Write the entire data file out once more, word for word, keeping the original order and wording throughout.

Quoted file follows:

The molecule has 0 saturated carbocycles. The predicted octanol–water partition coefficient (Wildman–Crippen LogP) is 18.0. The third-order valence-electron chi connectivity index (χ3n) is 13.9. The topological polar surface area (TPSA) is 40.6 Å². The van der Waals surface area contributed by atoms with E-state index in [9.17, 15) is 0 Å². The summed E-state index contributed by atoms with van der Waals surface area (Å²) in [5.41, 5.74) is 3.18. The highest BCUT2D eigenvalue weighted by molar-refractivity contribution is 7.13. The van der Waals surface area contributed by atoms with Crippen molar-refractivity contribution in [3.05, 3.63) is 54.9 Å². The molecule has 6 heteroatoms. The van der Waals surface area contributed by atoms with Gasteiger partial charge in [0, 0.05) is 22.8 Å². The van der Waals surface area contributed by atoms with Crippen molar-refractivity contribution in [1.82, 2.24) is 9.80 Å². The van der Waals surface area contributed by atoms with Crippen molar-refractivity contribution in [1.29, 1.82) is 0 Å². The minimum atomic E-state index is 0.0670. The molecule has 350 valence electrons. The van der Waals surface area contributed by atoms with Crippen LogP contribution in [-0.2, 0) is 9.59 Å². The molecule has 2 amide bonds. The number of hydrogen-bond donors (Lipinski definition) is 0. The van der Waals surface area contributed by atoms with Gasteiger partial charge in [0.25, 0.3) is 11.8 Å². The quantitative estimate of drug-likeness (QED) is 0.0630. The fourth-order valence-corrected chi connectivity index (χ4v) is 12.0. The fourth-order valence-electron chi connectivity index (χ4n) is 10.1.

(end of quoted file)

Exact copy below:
The molecule has 0 saturated carbocycles. The predicted octanol–water partition coefficient (Wildman–Crippen LogP) is 18.0. The third-order valence-electron chi connectivity index (χ3n) is 13.9. The topological polar surface area (TPSA) is 40.6 Å². The van der Waals surface area contributed by atoms with E-state index in [9.17, 15) is 0 Å². The summed E-state index contributed by atoms with van der Waals surface area (Å²) in [5.41, 5.74) is 3.18. The highest BCUT2D eigenvalue weighted by molar-refractivity contribution is 7.13. The van der Waals surface area contributed by atoms with Crippen molar-refractivity contribution in [3.05, 3.63) is 54.9 Å². The molecule has 6 heteroatoms. The van der Waals surface area contributed by atoms with Gasteiger partial charge in [0, 0.05) is 22.8 Å². The van der Waals surface area contributed by atoms with Crippen molar-refractivity contribution in [1.82, 2.24) is 9.80 Å². The van der Waals surface area contributed by atoms with Crippen molar-refractivity contribution in [1.29, 1.82) is 0 Å². The minimum atomic E-state index is 0.0670. The molecule has 350 valence electrons. The van der Waals surface area contributed by atoms with Crippen LogP contribution in [-0.2, 0) is 9.59 Å². The molecule has 2 amide bonds. The number of hydrogen-bond donors (Lipinski definition) is 0. The van der Waals surface area contributed by atoms with Gasteiger partial charge in [0.25, 0.3) is 11.8 Å². The quantitative estimate of drug-likeness (QED) is 0.0630. The fourth-order valence-corrected chi connectivity index (χ4v) is 12.0. The fourth-order valence-electron chi connectivity index (χ4n) is 10.1.